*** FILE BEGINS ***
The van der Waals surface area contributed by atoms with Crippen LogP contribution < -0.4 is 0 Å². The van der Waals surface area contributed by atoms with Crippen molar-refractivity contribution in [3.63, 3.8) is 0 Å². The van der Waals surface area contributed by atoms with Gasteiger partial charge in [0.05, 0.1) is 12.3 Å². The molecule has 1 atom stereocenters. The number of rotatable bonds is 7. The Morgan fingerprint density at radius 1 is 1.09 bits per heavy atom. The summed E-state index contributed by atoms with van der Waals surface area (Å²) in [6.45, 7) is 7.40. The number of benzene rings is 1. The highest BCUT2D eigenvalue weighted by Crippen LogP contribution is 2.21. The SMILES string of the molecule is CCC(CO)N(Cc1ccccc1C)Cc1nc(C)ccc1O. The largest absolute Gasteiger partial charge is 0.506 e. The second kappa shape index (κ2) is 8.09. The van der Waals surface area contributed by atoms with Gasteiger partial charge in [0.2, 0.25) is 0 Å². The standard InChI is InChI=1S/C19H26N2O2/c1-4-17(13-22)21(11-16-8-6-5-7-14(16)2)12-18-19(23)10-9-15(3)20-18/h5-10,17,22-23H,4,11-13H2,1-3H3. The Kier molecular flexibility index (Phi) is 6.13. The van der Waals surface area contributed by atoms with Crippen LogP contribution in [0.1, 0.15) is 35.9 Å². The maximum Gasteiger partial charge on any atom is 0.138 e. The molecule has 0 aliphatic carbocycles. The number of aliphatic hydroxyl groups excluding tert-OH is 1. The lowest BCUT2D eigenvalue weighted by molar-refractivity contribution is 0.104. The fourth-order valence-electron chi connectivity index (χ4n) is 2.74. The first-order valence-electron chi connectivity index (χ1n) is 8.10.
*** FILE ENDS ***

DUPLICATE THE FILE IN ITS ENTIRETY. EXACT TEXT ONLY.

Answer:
The van der Waals surface area contributed by atoms with Crippen LogP contribution < -0.4 is 0 Å². The van der Waals surface area contributed by atoms with Crippen molar-refractivity contribution in [3.63, 3.8) is 0 Å². The van der Waals surface area contributed by atoms with Gasteiger partial charge in [0.05, 0.1) is 12.3 Å². The molecule has 1 atom stereocenters. The number of rotatable bonds is 7. The Morgan fingerprint density at radius 1 is 1.09 bits per heavy atom. The summed E-state index contributed by atoms with van der Waals surface area (Å²) in [6.45, 7) is 7.40. The number of benzene rings is 1. The highest BCUT2D eigenvalue weighted by Crippen LogP contribution is 2.21. The SMILES string of the molecule is CCC(CO)N(Cc1ccccc1C)Cc1nc(C)ccc1O. The largest absolute Gasteiger partial charge is 0.506 e. The second kappa shape index (κ2) is 8.09. The van der Waals surface area contributed by atoms with Gasteiger partial charge in [0.2, 0.25) is 0 Å². The standard InChI is InChI=1S/C19H26N2O2/c1-4-17(13-22)21(11-16-8-6-5-7-14(16)2)12-18-19(23)10-9-15(3)20-18/h5-10,17,22-23H,4,11-13H2,1-3H3. The Kier molecular flexibility index (Phi) is 6.13. The van der Waals surface area contributed by atoms with Crippen LogP contribution in [0.1, 0.15) is 35.9 Å². The maximum Gasteiger partial charge on any atom is 0.138 e. The molecule has 0 aliphatic carbocycles. The number of aliphatic hydroxyl groups excluding tert-OH is 1. The lowest BCUT2D eigenvalue weighted by molar-refractivity contribution is 0.104. The fourth-order valence-electron chi connectivity index (χ4n) is 2.74. The first-order valence-electron chi connectivity index (χ1n) is 8.10.